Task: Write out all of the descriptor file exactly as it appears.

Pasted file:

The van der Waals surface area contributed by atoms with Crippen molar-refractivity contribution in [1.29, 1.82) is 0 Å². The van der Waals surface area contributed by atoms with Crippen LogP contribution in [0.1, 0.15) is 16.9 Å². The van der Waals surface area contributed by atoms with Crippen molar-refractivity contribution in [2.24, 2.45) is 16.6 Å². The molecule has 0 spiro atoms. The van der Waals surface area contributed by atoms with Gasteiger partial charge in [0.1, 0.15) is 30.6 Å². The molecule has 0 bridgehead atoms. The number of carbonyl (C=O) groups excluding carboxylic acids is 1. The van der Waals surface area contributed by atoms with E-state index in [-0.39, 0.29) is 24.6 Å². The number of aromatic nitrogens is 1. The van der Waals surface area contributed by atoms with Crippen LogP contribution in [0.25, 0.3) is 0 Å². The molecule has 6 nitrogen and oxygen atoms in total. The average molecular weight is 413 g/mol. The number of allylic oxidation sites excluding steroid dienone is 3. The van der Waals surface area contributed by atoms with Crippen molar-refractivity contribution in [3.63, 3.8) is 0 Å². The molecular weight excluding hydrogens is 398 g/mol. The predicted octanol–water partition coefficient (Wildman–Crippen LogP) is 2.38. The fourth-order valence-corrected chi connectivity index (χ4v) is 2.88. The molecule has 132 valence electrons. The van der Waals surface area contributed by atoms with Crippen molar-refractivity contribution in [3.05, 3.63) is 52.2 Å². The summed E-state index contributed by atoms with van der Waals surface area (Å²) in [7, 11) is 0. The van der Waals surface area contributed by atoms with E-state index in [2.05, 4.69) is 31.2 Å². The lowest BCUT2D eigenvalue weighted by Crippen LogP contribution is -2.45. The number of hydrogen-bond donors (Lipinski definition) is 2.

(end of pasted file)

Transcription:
The van der Waals surface area contributed by atoms with Crippen molar-refractivity contribution in [1.29, 1.82) is 0 Å². The van der Waals surface area contributed by atoms with Crippen LogP contribution in [0.1, 0.15) is 16.9 Å². The van der Waals surface area contributed by atoms with Crippen molar-refractivity contribution in [2.24, 2.45) is 16.6 Å². The molecule has 0 spiro atoms. The van der Waals surface area contributed by atoms with Gasteiger partial charge in [0.1, 0.15) is 30.6 Å². The molecule has 0 bridgehead atoms. The number of carbonyl (C=O) groups excluding carboxylic acids is 1. The van der Waals surface area contributed by atoms with E-state index in [-0.39, 0.29) is 24.6 Å². The number of aromatic nitrogens is 1. The van der Waals surface area contributed by atoms with Crippen LogP contribution in [0.25, 0.3) is 0 Å². The molecule has 6 nitrogen and oxygen atoms in total. The average molecular weight is 413 g/mol. The number of allylic oxidation sites excluding steroid dienone is 3. The van der Waals surface area contributed by atoms with Crippen molar-refractivity contribution in [3.63, 3.8) is 0 Å². The molecular weight excluding hydrogens is 398 g/mol. The predicted octanol–water partition coefficient (Wildman–Crippen LogP) is 2.38. The fourth-order valence-corrected chi connectivity index (χ4v) is 2.88. The molecule has 132 valence electrons. The van der Waals surface area contributed by atoms with Crippen molar-refractivity contribution in [3.05, 3.63) is 52.2 Å². The summed E-state index contributed by atoms with van der Waals surface area (Å²) in [7, 11) is 0. The van der Waals surface area contributed by atoms with E-state index in [2.05, 4.69) is 31.2 Å². The lowest BCUT2D eigenvalue weighted by Crippen LogP contribution is -2.45. The number of hydrogen-bond donors (Lipinski definition) is 2.